After finishing, I looked around for a faucet and made the hand-washing gesture. After a confused moment (I later discovered that this is dangerously close to what they perceive as a signaling gesture used by transsexuals), he led me back through another set of alleys and under a doorway where there was a single tap filling a laundry bucket, pointing triumphantly.

Hygiene is a different world but has its own logic. Paper products and functioning plumbing are generally nonexistant so bathrooms are typically squat toilets (just a hole in the ground with places on either side to plant your feet) and typically have a bucket which you are meant to use to splash up and clean yourself (with your left hand). Hand-washing seems to generally take place only after meals, which struck me as very strange.

On Friday, I decided to explore the city and went for a long walk. I was walking with a coconut in one hand and a straw in my mouth when I bumped into another westerner. We quickly fell in together and engaged in a deep conversation about the pros and cons of Eastern religious thought and life purpose. A former drug addict, he had become clean during his travels and was searching for his next step in life.

"Preparing for the next step" is a common theme among travelers and I'm hardly immune from that but an exploration of purpose is rarer to find among the backpacker crowd. I've been thinking about the idea of "purpose" a lot lately and how it all circles back to the self, which has led me into a fascinating exploration of Hinduism, Jainism and Buddhism. There are no easy answers but it's useful to get a diverse spectrum of thought around what are, fundamentally, universal questions.

Along our journeys, we were approached by an enthusiastic Indian man who jumped into our conversation. At this point, I was used to a strong cultural difference in what constitutes considerate dialog and personal space but he was particularly insistent on circling the conversation back to his questions about us. Annoyed at first, I ended up unable to hold onto the feeling when his story came out.

He was a successful businessman in his local village and the only person to leave and travel. This was his first time in Mumbai and he was expected to have many experiences and relay them back to the members of his village. Several dozen selfies later, we thanked him and went our separate ways.

To Indian tourists, I was often more interesting than whatever attraction we were visiting and that interaction with the man in Mumbai certainly shed some light on why that is. Many of them have never seen a white person before and certainly hadn't had a chance to practice English with one. So, in their whole life to date, this was their single chance to do both and it makes perfect sense that they would approach it with both drive and wonder. I still hated doing selfies, but tempered the feeling as best I could.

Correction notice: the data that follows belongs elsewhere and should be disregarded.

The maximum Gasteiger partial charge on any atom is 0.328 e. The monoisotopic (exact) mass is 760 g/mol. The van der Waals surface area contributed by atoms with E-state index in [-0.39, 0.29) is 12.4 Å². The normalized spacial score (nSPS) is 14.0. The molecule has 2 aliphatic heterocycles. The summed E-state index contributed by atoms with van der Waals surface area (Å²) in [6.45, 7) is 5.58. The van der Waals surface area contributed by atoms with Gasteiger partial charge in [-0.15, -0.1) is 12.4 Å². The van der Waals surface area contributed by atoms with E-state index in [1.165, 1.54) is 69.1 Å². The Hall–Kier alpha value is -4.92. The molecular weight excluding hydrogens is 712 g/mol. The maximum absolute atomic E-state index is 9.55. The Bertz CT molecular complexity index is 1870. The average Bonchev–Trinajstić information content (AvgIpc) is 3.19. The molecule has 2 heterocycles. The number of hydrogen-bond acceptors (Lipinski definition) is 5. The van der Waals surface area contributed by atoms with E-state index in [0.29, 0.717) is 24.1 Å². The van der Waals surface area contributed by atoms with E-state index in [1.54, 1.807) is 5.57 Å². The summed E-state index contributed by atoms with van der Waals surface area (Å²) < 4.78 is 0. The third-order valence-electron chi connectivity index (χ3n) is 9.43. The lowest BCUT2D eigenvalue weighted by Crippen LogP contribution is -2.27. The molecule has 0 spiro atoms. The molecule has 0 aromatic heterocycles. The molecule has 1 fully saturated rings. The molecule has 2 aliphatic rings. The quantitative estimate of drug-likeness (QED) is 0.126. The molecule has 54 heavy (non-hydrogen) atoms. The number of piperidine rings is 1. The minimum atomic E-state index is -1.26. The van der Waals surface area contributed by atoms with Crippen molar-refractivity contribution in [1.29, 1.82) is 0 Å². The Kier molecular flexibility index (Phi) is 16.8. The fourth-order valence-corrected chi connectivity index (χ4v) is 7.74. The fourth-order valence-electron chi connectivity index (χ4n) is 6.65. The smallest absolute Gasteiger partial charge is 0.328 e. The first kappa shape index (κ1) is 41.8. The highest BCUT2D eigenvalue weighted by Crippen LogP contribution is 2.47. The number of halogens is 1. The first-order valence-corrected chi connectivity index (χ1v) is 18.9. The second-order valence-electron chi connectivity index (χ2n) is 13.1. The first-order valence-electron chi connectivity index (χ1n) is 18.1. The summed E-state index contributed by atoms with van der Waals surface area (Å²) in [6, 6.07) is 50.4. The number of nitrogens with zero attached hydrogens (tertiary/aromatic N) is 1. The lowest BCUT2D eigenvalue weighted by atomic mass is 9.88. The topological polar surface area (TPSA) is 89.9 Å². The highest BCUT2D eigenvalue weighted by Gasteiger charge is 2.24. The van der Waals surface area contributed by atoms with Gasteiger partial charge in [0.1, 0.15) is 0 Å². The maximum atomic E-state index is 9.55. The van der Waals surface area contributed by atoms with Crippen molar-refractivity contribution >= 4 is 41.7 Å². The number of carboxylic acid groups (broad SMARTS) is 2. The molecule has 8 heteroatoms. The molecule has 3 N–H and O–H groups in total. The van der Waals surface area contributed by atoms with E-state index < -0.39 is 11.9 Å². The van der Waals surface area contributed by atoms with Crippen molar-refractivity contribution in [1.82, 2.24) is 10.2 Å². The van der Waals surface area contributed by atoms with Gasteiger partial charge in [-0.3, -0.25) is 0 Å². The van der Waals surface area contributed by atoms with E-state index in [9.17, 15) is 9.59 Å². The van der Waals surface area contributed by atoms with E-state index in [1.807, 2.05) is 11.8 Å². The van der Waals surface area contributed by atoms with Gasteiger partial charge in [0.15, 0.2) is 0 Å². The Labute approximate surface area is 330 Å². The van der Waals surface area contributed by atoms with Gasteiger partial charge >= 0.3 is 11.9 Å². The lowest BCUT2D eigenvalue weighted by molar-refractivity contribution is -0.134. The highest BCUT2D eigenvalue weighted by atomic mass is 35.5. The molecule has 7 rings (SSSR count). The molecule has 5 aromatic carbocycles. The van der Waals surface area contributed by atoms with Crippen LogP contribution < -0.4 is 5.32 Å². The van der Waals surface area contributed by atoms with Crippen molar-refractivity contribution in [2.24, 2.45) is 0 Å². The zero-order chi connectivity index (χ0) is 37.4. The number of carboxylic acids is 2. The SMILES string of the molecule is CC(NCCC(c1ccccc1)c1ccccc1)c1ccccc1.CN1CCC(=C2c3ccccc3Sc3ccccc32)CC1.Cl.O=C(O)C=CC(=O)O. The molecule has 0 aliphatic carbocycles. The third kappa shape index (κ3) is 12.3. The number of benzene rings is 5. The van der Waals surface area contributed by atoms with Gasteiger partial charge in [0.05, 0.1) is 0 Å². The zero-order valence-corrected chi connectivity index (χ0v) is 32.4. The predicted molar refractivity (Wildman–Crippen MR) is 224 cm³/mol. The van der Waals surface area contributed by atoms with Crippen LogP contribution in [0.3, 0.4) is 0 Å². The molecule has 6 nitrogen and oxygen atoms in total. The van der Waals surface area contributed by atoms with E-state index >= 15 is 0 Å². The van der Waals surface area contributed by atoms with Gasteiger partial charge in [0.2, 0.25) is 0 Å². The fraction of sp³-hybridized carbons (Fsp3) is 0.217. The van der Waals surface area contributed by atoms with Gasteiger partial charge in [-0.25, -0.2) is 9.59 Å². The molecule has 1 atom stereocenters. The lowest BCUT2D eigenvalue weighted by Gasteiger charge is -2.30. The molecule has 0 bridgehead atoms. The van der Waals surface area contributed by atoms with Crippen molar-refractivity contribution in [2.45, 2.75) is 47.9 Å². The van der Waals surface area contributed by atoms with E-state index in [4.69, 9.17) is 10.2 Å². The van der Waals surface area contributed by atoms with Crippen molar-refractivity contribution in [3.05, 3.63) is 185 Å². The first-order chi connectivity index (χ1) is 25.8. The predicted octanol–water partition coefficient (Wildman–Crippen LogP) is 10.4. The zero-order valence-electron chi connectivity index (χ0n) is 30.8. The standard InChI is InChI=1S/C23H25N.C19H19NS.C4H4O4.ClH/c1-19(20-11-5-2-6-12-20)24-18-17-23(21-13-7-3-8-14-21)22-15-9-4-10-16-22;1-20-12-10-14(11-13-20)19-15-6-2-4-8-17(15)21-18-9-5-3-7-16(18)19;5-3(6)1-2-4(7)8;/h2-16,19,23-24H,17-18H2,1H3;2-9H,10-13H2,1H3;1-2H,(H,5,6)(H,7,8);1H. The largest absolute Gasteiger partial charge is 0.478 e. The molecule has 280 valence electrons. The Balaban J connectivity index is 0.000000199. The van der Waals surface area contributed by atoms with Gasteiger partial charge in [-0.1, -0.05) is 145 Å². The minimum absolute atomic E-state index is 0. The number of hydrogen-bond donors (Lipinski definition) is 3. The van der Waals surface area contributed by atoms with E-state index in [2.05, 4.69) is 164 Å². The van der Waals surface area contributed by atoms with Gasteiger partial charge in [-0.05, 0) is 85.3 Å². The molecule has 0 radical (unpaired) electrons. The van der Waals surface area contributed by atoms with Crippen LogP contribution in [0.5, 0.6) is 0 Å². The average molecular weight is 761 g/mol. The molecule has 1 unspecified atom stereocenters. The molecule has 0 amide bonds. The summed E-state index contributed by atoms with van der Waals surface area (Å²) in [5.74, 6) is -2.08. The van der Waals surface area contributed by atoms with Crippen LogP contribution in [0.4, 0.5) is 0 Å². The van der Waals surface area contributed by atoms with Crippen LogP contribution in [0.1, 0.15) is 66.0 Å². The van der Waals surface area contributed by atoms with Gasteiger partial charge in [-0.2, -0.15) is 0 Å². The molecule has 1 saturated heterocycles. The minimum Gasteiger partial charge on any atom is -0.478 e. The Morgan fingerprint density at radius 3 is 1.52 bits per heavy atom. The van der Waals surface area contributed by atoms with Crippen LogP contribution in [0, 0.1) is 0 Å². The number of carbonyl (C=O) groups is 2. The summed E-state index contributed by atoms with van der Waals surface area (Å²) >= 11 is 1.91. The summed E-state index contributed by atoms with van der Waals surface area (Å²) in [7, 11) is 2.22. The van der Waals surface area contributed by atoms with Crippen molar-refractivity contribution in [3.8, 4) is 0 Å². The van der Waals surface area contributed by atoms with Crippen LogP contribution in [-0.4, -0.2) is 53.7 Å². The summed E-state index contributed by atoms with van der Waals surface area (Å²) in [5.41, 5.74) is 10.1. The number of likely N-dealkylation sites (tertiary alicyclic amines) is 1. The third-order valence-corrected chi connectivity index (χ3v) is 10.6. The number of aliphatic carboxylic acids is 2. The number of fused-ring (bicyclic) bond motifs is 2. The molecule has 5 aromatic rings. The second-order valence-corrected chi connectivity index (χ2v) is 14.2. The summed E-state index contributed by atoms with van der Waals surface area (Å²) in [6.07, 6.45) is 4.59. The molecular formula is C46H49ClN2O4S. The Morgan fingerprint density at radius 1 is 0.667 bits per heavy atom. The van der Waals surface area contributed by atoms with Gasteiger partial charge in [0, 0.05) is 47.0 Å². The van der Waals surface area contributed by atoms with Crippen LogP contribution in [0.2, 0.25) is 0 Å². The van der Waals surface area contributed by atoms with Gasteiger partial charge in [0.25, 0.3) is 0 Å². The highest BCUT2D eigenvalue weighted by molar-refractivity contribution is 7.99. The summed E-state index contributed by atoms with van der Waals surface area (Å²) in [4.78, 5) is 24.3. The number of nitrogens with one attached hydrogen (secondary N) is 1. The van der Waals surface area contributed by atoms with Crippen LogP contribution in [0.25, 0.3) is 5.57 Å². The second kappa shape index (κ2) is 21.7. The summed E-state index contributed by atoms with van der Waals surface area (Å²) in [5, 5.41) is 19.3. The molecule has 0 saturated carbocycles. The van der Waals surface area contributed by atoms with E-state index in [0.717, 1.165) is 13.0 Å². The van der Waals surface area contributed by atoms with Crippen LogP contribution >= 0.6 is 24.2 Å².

I visited the Sufi Haji Ali Mosque, a beautiful white complex built out in the Arabian sea and joined to the city by a long causeway. Because it was a Friday, the causeway was thick with pilgrims winding their way out to pay respects. Unfortunately, it was a case study in painful contrast.

The causeway was lined with beggars, many of whom displayed terrible injuries and deformities as they prostrated themselves in the filthy mud before the shuffling masses. While the inside was beautiful and surprisingly peaceful given the flow of people, it was a challenging experience to see such suffering in the same breath.

Poverty is one of the undeniable themes of traveling through India. In Mumbai, the contrasts are particularly strong because the suited private car crowd passes within feet of people who are living well below subsistence and are literally wasting away. But everywhere you go, it is apparent from the protruding bones, weathered skin and careful shuffling walk of how difficult life is for many. San Francisco is a city often castigated for the contrast between its wealthy elite and its suffering street population and it was a difficult reflection to see these extremes played out even more severely halfway across the world.

The walk home was as uncomfortable as the causeway had been. I specifically decided to take what looked like a "genuine" route back, and found one on the map which wound for 5 miles through bazaars and overflowing tenements.

The streets were packed with people and animals going every direction. There are laborers working in button-down shirts with hand hoes to slowly dig holes in the street and men pushing carts loaded with iron piping while fighting for space with the tuktuks and buses and bikes that crammed into every edge. Sidewalks were a cruel joke, often capping 10 feet of relatively smooth concrete in a particularly jagged hole designed specifically to punish the unwary pedestrian.